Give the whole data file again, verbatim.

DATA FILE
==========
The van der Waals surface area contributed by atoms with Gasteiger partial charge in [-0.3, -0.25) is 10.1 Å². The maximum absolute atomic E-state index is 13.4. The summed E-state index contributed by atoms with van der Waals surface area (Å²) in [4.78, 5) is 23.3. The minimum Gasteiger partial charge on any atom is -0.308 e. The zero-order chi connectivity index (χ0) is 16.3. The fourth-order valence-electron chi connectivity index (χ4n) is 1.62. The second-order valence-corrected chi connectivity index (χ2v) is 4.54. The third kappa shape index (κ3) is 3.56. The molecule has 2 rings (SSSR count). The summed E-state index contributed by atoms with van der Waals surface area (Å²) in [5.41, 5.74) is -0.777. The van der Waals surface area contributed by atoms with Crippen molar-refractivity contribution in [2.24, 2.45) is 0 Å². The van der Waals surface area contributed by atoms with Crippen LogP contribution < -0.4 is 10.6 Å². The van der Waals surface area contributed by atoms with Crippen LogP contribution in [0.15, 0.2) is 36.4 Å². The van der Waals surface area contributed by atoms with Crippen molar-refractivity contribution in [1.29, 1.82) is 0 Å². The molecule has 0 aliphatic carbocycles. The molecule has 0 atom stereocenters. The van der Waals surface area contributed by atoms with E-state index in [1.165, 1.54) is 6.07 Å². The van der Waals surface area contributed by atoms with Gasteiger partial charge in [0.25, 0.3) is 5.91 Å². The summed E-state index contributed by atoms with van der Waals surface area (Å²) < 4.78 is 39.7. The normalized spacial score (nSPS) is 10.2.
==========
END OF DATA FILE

The van der Waals surface area contributed by atoms with Gasteiger partial charge in [-0.3, -0.25) is 10.1 Å². The maximum absolute atomic E-state index is 13.4. The summed E-state index contributed by atoms with van der Waals surface area (Å²) in [4.78, 5) is 23.3. The minimum Gasteiger partial charge on any atom is -0.308 e. The zero-order chi connectivity index (χ0) is 16.3. The fourth-order valence-electron chi connectivity index (χ4n) is 1.62. The second-order valence-corrected chi connectivity index (χ2v) is 4.54. The third kappa shape index (κ3) is 3.56. The molecule has 2 rings (SSSR count). The summed E-state index contributed by atoms with van der Waals surface area (Å²) in [5.41, 5.74) is -0.777. The van der Waals surface area contributed by atoms with Crippen molar-refractivity contribution in [2.24, 2.45) is 0 Å². The van der Waals surface area contributed by atoms with Crippen LogP contribution < -0.4 is 10.6 Å². The van der Waals surface area contributed by atoms with Crippen LogP contribution in [0.15, 0.2) is 36.4 Å². The van der Waals surface area contributed by atoms with Crippen molar-refractivity contribution in [1.29, 1.82) is 0 Å². The molecule has 0 aliphatic carbocycles. The molecule has 0 atom stereocenters. The van der Waals surface area contributed by atoms with E-state index in [1.165, 1.54) is 6.07 Å². The van der Waals surface area contributed by atoms with Gasteiger partial charge in [0.25, 0.3) is 5.91 Å². The summed E-state index contributed by atoms with van der Waals surface area (Å²) < 4.78 is 39.7. The normalized spacial score (nSPS) is 10.2.